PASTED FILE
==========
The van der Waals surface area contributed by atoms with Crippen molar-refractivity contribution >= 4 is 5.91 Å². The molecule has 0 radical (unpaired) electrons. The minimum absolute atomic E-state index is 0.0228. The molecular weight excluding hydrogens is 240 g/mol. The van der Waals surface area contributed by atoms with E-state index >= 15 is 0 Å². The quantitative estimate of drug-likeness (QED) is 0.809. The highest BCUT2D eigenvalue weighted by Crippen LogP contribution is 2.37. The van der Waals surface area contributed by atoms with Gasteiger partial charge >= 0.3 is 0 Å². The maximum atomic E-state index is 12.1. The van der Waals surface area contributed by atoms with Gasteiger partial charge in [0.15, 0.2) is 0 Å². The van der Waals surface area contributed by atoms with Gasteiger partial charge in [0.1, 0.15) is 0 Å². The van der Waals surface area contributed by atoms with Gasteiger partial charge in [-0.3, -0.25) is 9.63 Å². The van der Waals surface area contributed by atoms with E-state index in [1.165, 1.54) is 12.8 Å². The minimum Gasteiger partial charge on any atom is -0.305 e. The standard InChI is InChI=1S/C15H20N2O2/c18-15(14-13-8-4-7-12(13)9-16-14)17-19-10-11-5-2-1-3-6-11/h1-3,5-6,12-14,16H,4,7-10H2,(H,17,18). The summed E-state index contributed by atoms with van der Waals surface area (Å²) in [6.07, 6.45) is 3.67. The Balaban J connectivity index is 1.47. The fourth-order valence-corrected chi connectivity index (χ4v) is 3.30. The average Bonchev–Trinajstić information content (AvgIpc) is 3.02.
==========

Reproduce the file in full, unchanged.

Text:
The van der Waals surface area contributed by atoms with Crippen molar-refractivity contribution >= 4 is 5.91 Å². The molecule has 0 radical (unpaired) electrons. The minimum absolute atomic E-state index is 0.0228. The molecular weight excluding hydrogens is 240 g/mol. The van der Waals surface area contributed by atoms with E-state index >= 15 is 0 Å². The quantitative estimate of drug-likeness (QED) is 0.809. The highest BCUT2D eigenvalue weighted by Crippen LogP contribution is 2.37. The van der Waals surface area contributed by atoms with Gasteiger partial charge >= 0.3 is 0 Å². The maximum atomic E-state index is 12.1. The van der Waals surface area contributed by atoms with Gasteiger partial charge in [0.15, 0.2) is 0 Å². The van der Waals surface area contributed by atoms with Gasteiger partial charge in [0.1, 0.15) is 0 Å². The van der Waals surface area contributed by atoms with Gasteiger partial charge in [-0.3, -0.25) is 9.63 Å². The van der Waals surface area contributed by atoms with E-state index in [1.165, 1.54) is 12.8 Å². The minimum Gasteiger partial charge on any atom is -0.305 e. The standard InChI is InChI=1S/C15H20N2O2/c18-15(14-13-8-4-7-12(13)9-16-14)17-19-10-11-5-2-1-3-6-11/h1-3,5-6,12-14,16H,4,7-10H2,(H,17,18). The summed E-state index contributed by atoms with van der Waals surface area (Å²) in [6.07, 6.45) is 3.67. The Balaban J connectivity index is 1.47. The fourth-order valence-corrected chi connectivity index (χ4v) is 3.30. The average Bonchev–Trinajstić information content (AvgIpc) is 3.02.